Fwd: JJC President Gena Proulx 1945 - 2011
- We are deeply saddened to inform you of the death of Dr. Proulx, who passed away this morning after a courageous three-year battle with fallopian tube cancer. She was 66.
She is survived by her husband, Bill, and three adult daughters. Services are pending. Remembrances and condolences may be posted on the Joliet Junior College website at http://jjc.edu/about/administration/presidents-office/Pages/default.aspx. A gathering in remembrance of Dr. Proulx is scheduled for Monday, Aug. 15 at the alumni bell tower, which is now located in front of Campus Center. The time will be announced shortly. The Monday Professional and Personal Development events scheduled have been rescheduled; we will share these details soon.
Grief counseling is also available. Please contact Human Resources at ext. 2266 for more information.
Proulx began her tenure as the seventh president of Joliet Junior College in July 2006. The first woman to hold the position, Dr. Proulx came to JJC after serving six years as president of Dundalk and Essex campuses at The Community College of Baltimore County. She brought over 20 years of teaching experience in the higher education arena and was attracted to JJC, the first public community college in the nation, because of its historical roots.
Proulx devoted the majority of her career to community colleges, holding faculty and administrative posts at Franklin University in Columbus, Ohio, Genesee Community College in Batavia, N.Y. and Clinton Community College in Plattsburgh, N.Y. before coming to JJC.
In 2008, Proulx spearheaded the college’s master plan, which came to constitute the largest physical changes to the Main Campus location in its 40-year existence. Through her vision and leadership, seven major construction projects have taken shape across the college landscape to streamline student services and provide the space for programs and training to address critical job shortages.
During her time at JJC, Proulx was also a strong supporter of the college’s chapter of the international honors society, Phi Theta Kappa. Her support of Phi Theta Kappa extended well before her years in Joliet, when she was honored with the Regional Coordinator’s Award in 2004 and the Center for Excellence Brick Recognition in 2001 while at the Community College of Baltimore County.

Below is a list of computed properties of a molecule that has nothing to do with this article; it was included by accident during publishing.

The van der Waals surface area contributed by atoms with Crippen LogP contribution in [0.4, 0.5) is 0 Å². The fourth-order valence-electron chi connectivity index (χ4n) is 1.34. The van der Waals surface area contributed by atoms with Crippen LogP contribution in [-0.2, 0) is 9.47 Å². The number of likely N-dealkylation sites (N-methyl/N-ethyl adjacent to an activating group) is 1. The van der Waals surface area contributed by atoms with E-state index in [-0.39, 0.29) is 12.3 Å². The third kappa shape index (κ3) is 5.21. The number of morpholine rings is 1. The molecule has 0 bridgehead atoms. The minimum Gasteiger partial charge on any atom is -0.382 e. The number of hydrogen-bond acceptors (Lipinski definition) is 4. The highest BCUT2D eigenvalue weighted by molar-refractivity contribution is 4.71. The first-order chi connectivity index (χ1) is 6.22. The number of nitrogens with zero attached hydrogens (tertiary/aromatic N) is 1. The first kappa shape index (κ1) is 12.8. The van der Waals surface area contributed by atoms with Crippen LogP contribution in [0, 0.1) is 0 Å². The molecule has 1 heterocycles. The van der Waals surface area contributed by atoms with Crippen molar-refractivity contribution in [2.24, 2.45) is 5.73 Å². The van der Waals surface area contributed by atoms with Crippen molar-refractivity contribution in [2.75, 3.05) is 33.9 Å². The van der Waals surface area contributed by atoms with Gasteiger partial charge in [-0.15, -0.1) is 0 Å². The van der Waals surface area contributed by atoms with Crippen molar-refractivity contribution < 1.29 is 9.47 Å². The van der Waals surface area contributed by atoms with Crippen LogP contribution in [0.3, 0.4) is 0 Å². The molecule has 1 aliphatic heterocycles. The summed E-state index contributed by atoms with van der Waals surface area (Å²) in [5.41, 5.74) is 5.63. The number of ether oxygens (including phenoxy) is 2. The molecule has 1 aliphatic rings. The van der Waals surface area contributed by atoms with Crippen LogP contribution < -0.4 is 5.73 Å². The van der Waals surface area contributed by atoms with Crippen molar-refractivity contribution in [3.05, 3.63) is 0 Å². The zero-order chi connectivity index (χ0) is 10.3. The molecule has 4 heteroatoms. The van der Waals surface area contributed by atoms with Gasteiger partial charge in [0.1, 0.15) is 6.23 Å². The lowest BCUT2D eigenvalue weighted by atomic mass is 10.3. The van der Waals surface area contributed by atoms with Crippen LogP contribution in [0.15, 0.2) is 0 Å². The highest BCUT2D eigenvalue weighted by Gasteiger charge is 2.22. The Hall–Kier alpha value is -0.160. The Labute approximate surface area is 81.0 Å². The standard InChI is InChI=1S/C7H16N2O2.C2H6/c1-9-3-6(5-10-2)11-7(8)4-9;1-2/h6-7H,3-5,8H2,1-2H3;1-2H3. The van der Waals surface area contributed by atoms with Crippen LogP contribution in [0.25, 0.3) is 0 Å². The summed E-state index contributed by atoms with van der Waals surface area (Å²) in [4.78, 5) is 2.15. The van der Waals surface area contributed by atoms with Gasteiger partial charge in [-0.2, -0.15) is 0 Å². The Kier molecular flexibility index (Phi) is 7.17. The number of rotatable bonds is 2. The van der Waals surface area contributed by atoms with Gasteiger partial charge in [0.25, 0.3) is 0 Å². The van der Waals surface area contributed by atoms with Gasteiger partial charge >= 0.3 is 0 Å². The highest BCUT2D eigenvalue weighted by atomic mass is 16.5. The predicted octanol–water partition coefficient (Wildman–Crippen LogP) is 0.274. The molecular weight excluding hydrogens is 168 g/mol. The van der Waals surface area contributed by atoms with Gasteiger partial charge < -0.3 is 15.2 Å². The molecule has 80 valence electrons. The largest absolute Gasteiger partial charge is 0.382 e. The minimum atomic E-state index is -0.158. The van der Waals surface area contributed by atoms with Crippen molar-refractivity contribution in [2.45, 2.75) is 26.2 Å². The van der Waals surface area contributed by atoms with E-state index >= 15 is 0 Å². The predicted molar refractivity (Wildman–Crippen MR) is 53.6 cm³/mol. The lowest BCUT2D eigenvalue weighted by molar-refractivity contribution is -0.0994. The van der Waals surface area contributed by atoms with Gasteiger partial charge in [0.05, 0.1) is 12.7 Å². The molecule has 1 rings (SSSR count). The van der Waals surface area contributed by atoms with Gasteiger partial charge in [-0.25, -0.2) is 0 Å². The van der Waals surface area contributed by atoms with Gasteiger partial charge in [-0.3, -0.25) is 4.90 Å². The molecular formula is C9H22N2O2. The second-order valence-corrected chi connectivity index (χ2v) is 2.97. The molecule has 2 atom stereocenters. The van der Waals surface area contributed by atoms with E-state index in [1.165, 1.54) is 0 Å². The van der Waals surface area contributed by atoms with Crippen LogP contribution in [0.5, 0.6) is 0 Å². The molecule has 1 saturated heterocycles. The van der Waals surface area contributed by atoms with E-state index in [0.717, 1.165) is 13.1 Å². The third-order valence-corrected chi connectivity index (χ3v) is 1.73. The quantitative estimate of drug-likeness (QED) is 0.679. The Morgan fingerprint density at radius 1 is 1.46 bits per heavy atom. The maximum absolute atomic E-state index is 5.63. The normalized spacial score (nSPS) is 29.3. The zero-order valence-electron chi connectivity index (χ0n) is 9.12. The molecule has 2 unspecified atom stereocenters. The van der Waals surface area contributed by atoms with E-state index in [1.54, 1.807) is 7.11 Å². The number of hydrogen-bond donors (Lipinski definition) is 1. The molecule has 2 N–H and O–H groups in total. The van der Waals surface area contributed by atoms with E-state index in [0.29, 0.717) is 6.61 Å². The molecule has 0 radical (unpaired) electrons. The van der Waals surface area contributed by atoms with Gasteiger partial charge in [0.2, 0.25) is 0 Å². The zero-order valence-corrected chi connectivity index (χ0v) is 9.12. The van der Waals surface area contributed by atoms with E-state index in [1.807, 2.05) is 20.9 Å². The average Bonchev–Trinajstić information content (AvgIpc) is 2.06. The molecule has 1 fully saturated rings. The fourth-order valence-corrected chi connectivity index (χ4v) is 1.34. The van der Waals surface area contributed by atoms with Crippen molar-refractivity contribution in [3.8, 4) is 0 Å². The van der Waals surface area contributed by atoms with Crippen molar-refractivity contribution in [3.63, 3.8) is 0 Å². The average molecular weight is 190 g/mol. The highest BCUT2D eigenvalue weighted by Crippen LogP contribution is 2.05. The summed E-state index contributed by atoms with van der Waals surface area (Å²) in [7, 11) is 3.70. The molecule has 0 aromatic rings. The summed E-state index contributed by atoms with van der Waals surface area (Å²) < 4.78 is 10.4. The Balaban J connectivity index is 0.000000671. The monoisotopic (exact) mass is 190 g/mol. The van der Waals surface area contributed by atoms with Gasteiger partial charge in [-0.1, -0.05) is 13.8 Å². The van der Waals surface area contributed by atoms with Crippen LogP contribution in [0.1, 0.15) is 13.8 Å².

She also brought sustainability to the forefront at JJC, helping to make it part of the college’s strategic plan and supporting the creation of the first-ever JJC Sustainability Committee. In 2009, she signed the historic American College and University Presidents’ Climate Commitment, an effort by institutions across the country to address global climate disruption, eliminate greenhouse gas emissions from campus operations, and educate students in the process.
That year, she wrote a guest column for the American Council on Education, stating, “Signing the Presidents Climate Commitment is more than a simple act of endorsement. It is recognition of the important role higher education plays in affecting climate change. With more than 11 million students enrolled in two-year institutions throughout the country, community colleges are in an unprecedented position to reach and influence their students on the issue of climate change.”
This dynamic resume matched her active role in the community and in regional and national organizations, where she was a member of the American Association of Community Colleges (AACC) Commission on Communication and Marketing, served on the Board of Directors for Provena St. Joseph Medical Center, the Will County Center for Economic Development, the Will County Workforce Investment Board, and maintained membership in the Joliet Rotary Club.
Proulx was an ardent supporter of cancer research well before her diagnosis, participating in community events like the American Cancer Society's Relay for Life and after her diagnosis, making donations to the Loyola University Cancer Center where she received care. She also donated the wigs she wore during the first year she underwent chemotherapy treatment to Loyola's center.
Two years into treatment, in 2010, Proulx decided to do something she'd never done before to support the cause: she dyed pieces of hair surrounding her face teal, the color that represents ovarian cancer, in accordance with efforts by the National Ovarian Cancer Coalition. Her drive to support the cause was documented in local newspapers, including the JJC student newspaper, The Blazer, in 2008.
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